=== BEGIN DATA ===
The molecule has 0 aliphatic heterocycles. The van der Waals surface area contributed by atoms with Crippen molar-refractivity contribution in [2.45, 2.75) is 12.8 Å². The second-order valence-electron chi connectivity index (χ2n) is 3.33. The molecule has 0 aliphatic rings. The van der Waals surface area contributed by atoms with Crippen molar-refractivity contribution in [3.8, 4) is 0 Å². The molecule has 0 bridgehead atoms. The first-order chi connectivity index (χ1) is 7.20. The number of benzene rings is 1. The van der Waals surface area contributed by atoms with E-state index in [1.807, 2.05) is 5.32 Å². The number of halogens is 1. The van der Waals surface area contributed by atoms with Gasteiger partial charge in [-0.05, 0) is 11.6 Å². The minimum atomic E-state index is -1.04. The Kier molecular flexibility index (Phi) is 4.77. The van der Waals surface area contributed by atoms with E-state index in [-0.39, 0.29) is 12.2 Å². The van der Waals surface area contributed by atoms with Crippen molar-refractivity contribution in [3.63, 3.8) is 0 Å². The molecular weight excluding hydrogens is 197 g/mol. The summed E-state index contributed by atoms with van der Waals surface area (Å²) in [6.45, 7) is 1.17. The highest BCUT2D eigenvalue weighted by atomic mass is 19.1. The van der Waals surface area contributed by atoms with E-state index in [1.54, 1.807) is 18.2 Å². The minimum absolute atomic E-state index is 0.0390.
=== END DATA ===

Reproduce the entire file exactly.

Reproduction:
The molecule has 0 aliphatic heterocycles. The van der Waals surface area contributed by atoms with Crippen molar-refractivity contribution in [2.45, 2.75) is 12.8 Å². The second-order valence-electron chi connectivity index (χ2n) is 3.33. The molecule has 0 aliphatic rings. The van der Waals surface area contributed by atoms with Crippen molar-refractivity contribution in [3.8, 4) is 0 Å². The molecule has 0 bridgehead atoms. The first-order chi connectivity index (χ1) is 7.20. The number of benzene rings is 1. The van der Waals surface area contributed by atoms with E-state index in [1.807, 2.05) is 5.32 Å². The number of halogens is 1. The van der Waals surface area contributed by atoms with Gasteiger partial charge in [-0.05, 0) is 11.6 Å². The minimum atomic E-state index is -1.04. The Kier molecular flexibility index (Phi) is 4.77. The van der Waals surface area contributed by atoms with E-state index in [-0.39, 0.29) is 12.2 Å². The van der Waals surface area contributed by atoms with Crippen molar-refractivity contribution in [3.63, 3.8) is 0 Å². The molecular weight excluding hydrogens is 197 g/mol. The summed E-state index contributed by atoms with van der Waals surface area (Å²) in [6.45, 7) is 1.17. The highest BCUT2D eigenvalue weighted by atomic mass is 19.1. The van der Waals surface area contributed by atoms with E-state index in [1.54, 1.807) is 18.2 Å². The minimum absolute atomic E-state index is 0.0390.